Mutation screen in the GWAS derived obesity gene SH2B1 including functional analyses of detected variants
1 Department of Child and Adolescent Psychiatry, University Duisburg-Essen, Virchowstr. 171, D 45147, Essen, Germany
2 Molecular Nutritional Medicine, Else Kröner-Fresenius Center and Research Center for Nutrition and Food Science, Technical University Munich, München, Germany
3 Institute of Medical Biometry and Epidemiology, University of Marburg, Marburg, Germany
4 Institute of Medical Informatics, Biometry and Epidemiology, University of Duisburg-Essen, Essen, Germany
5 Vestische Children's Hospital Datteln, University of Witten/Herdecke, North Rhine-Westphalia, Germany
6 Institute of Epidemiology, Helmholtz-Zentrum, Munich, Germany
7 Hannover Unified Biobank, Hannover Medical School, Hannover, Germany
8 Institute of Experimental Pediatric Endocrinology, Charité, Berlin, Germany
9 Division of Pediatric Endocrinology and Diabetes, Department of Children and Adolescent Medicine, University of Ulm University Medical Center, Ulm, Germany
10 Division of Clinical Psychology, University of Marburg, Marburg, Germany
BMC Medical Genomics 2012, 5:65 doi:10.1186/1755-8794-5-65Published: 27 December 2012
The SH2B1 gene (Src-homology 2B adaptor protein 1 gene) is a solid candidate gene for obesity. Large scale GWAS studies depicted markers in the vicinity of the gene; animal models suggest a potential relevance for human body weight regulation.
We performed a mutation screen for variants in the SH2B1 coding sequence in 95 extremely obese children and adolescents. Detected variants were genotyped in independent childhood and adult study groups (up to 11,406 obese or overweight individuals and 4,568 controls). Functional implications on STAT3 mediated leptin signalling of the detected variants were analyzed in vitro.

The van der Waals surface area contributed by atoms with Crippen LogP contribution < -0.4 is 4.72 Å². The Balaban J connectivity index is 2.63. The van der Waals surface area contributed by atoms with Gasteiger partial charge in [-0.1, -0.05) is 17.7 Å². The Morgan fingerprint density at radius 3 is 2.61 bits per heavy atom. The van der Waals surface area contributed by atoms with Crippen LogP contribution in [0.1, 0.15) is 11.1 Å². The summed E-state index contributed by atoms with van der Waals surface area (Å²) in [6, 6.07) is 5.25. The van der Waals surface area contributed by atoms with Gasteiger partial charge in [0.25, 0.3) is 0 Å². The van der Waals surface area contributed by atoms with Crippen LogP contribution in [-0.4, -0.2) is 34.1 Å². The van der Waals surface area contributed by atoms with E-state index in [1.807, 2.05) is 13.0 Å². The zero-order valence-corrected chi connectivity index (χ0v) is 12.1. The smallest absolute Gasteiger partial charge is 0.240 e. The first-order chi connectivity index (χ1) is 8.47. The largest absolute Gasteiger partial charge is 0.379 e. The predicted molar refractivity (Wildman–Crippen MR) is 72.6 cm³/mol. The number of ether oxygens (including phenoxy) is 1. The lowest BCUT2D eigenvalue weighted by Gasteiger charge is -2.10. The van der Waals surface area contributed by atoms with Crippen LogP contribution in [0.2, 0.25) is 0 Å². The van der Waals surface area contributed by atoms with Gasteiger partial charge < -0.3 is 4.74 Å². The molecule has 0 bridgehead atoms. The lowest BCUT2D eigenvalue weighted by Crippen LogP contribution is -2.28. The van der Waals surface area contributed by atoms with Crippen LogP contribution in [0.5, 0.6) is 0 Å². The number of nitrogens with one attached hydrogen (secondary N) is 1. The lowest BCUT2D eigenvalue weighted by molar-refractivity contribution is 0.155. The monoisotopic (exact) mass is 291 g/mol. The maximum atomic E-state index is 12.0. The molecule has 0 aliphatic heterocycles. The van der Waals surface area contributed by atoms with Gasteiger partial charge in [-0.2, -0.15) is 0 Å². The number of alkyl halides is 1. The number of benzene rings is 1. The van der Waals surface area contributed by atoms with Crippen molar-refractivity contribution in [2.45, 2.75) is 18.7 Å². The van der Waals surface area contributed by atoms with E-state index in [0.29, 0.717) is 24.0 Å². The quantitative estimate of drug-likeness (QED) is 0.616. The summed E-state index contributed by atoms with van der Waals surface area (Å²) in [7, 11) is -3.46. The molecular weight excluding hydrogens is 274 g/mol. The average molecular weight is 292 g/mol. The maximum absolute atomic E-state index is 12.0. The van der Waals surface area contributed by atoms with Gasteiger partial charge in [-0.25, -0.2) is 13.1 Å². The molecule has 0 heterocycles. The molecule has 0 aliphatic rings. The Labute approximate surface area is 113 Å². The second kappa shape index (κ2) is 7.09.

We identified two new rare mutations and five known SNPs (rs147094247, rs7498665, rs60604881, rs62037368 and rs62037369) in SH2B1. Mutation g.9483C/T leads to a non-synonymous, non-conservative exchange in the beta (βThr656Ile) and gamma (γPro674Ser) splice variants of SH2B1. It was additionally detected in two of 11,206 (extremely) obese or overweight children, adolescents and adults, but not in 4,506 population-based normal-weight or lean controls. The non-coding mutation g.10182C/A at the 3’ end of SH2B1 was only detected in three obese individuals. For the non-synonymous SNP rs7498665 (Thr484Ala) we observed nominal over-transmission of the previously described risk allele in 705 obesity trios (nominal p = 0.009, OR = 1.23) and an increased frequency of the same allele in 359 cases compared to 429 controls (nominal p = 0.042, OR = 1.23). The obesity risk-alleles at Thr484Ala and βThr656Ile/γPro674Ser had no effect on STAT3 mediated leptin receptor signalling in splice variants β and γ.
The rare coding mutation βThr656Ile/γPro674Ser (g.9483C/T) in SH2B1 was exclusively detected in overweight or obese individuals. Functional analyzes did not reveal impairments in leptin signalling for the mutated SH2B1.